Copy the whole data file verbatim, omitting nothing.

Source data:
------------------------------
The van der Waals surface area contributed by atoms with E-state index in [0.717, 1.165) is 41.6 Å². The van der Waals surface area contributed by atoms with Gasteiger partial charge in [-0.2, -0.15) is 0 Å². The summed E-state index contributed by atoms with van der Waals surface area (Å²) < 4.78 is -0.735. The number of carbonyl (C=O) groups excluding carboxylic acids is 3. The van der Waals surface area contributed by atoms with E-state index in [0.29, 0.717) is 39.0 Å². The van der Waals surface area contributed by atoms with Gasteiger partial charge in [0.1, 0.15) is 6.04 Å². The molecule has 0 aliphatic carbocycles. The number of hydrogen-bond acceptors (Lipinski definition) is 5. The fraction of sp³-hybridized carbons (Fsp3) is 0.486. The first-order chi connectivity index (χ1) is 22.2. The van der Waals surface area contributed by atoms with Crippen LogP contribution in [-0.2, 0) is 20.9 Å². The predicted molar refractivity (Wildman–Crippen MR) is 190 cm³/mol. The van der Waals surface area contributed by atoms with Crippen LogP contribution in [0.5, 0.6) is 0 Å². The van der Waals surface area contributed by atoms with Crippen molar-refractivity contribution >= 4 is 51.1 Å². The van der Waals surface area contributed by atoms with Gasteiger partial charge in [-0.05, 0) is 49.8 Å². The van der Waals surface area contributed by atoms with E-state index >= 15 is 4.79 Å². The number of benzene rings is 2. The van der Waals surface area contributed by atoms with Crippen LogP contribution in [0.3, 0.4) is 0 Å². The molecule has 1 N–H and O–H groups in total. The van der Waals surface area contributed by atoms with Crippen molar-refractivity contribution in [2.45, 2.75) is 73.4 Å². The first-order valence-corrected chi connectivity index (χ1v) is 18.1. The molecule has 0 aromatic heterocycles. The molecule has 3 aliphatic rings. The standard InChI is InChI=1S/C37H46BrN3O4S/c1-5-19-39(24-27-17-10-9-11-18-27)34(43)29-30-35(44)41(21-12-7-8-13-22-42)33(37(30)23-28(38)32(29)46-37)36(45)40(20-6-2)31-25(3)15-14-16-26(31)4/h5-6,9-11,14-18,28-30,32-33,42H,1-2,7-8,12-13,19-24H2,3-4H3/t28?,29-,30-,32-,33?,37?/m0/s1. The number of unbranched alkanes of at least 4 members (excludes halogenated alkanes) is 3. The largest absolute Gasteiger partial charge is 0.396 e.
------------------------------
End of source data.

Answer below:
The van der Waals surface area contributed by atoms with E-state index in [0.717, 1.165) is 41.6 Å². The van der Waals surface area contributed by atoms with Gasteiger partial charge in [-0.2, -0.15) is 0 Å². The summed E-state index contributed by atoms with van der Waals surface area (Å²) < 4.78 is -0.735. The number of carbonyl (C=O) groups excluding carboxylic acids is 3. The van der Waals surface area contributed by atoms with E-state index in [0.29, 0.717) is 39.0 Å². The van der Waals surface area contributed by atoms with Gasteiger partial charge in [0.1, 0.15) is 6.04 Å². The molecule has 0 aliphatic carbocycles. The number of hydrogen-bond acceptors (Lipinski definition) is 5. The fraction of sp³-hybridized carbons (Fsp3) is 0.486. The first-order chi connectivity index (χ1) is 22.2. The van der Waals surface area contributed by atoms with Crippen LogP contribution in [-0.2, 0) is 20.9 Å². The predicted molar refractivity (Wildman–Crippen MR) is 190 cm³/mol. The van der Waals surface area contributed by atoms with Crippen LogP contribution in [0.5, 0.6) is 0 Å². The van der Waals surface area contributed by atoms with Crippen molar-refractivity contribution >= 4 is 51.1 Å². The van der Waals surface area contributed by atoms with Gasteiger partial charge in [-0.05, 0) is 49.8 Å². The van der Waals surface area contributed by atoms with E-state index >= 15 is 4.79 Å². The number of benzene rings is 2. The van der Waals surface area contributed by atoms with Crippen LogP contribution in [0.3, 0.4) is 0 Å². The molecule has 1 N–H and O–H groups in total. The van der Waals surface area contributed by atoms with Crippen molar-refractivity contribution in [2.45, 2.75) is 73.4 Å². The first-order valence-corrected chi connectivity index (χ1v) is 18.1. The molecule has 0 aromatic heterocycles. The molecule has 3 aliphatic rings. The standard InChI is InChI=1S/C37H46BrN3O4S/c1-5-19-39(24-27-17-10-9-11-18-27)34(43)29-30-35(44)41(21-12-7-8-13-22-42)33(37(30)23-28(38)32(29)46-37)36(45)40(20-6-2)31-25(3)15-14-16-26(31)4/h5-6,9-11,14-18,28-30,32-33,42H,1-2,7-8,12-13,19-24H2,3-4H3/t28?,29-,30-,32-,33?,37?/m0/s1. The number of unbranched alkanes of at least 4 members (excludes halogenated alkanes) is 3. The largest absolute Gasteiger partial charge is 0.396 e.